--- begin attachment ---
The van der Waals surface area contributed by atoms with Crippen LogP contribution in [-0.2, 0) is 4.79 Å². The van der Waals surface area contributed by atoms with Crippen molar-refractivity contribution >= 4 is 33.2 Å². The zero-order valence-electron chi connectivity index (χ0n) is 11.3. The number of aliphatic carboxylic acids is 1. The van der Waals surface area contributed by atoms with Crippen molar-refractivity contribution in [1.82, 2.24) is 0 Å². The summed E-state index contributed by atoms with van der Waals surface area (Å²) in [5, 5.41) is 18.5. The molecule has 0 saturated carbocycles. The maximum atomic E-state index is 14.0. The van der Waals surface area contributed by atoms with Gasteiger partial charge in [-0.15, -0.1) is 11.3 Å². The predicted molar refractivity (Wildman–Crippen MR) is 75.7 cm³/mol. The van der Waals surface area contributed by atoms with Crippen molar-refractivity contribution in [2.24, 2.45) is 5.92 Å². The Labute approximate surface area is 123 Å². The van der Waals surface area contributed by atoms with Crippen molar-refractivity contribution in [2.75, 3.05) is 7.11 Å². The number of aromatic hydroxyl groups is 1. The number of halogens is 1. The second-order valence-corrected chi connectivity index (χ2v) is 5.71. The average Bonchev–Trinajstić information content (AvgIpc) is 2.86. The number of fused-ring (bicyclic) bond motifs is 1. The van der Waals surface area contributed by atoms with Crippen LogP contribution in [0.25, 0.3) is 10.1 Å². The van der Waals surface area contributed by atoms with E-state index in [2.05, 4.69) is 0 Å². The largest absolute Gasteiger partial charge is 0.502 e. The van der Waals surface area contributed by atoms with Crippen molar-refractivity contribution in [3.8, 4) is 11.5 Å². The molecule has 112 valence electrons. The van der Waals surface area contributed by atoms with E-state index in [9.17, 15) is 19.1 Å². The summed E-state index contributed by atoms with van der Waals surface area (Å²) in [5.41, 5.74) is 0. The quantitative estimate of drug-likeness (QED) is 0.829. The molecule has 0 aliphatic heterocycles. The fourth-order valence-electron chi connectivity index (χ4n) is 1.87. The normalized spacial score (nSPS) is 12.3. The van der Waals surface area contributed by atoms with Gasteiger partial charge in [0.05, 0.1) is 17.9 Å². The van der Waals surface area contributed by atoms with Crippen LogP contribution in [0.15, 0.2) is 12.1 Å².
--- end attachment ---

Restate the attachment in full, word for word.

The van der Waals surface area contributed by atoms with Crippen LogP contribution in [-0.2, 0) is 4.79 Å². The van der Waals surface area contributed by atoms with Crippen molar-refractivity contribution >= 4 is 33.2 Å². The zero-order valence-electron chi connectivity index (χ0n) is 11.3. The number of aliphatic carboxylic acids is 1. The van der Waals surface area contributed by atoms with Crippen molar-refractivity contribution in [1.82, 2.24) is 0 Å². The summed E-state index contributed by atoms with van der Waals surface area (Å²) in [5, 5.41) is 18.5. The molecule has 0 saturated carbocycles. The maximum atomic E-state index is 14.0. The van der Waals surface area contributed by atoms with Gasteiger partial charge in [-0.15, -0.1) is 11.3 Å². The predicted molar refractivity (Wildman–Crippen MR) is 75.7 cm³/mol. The van der Waals surface area contributed by atoms with Crippen molar-refractivity contribution in [2.24, 2.45) is 5.92 Å². The Labute approximate surface area is 123 Å². The van der Waals surface area contributed by atoms with Crippen molar-refractivity contribution in [2.75, 3.05) is 7.11 Å². The number of aromatic hydroxyl groups is 1. The number of halogens is 1. The second-order valence-corrected chi connectivity index (χ2v) is 5.71. The average Bonchev–Trinajstić information content (AvgIpc) is 2.86. The number of fused-ring (bicyclic) bond motifs is 1. The van der Waals surface area contributed by atoms with Crippen LogP contribution in [0.25, 0.3) is 10.1 Å². The van der Waals surface area contributed by atoms with E-state index in [2.05, 4.69) is 0 Å². The largest absolute Gasteiger partial charge is 0.502 e. The van der Waals surface area contributed by atoms with Crippen molar-refractivity contribution in [3.8, 4) is 11.5 Å². The molecule has 112 valence electrons. The van der Waals surface area contributed by atoms with E-state index in [9.17, 15) is 19.1 Å². The summed E-state index contributed by atoms with van der Waals surface area (Å²) in [5.41, 5.74) is 0. The quantitative estimate of drug-likeness (QED) is 0.829. The molecule has 0 aliphatic heterocycles. The fourth-order valence-electron chi connectivity index (χ4n) is 1.87. The normalized spacial score (nSPS) is 12.3. The van der Waals surface area contributed by atoms with Gasteiger partial charge in [0.05, 0.1) is 17.9 Å². The van der Waals surface area contributed by atoms with Crippen LogP contribution in [0.15, 0.2) is 12.1 Å².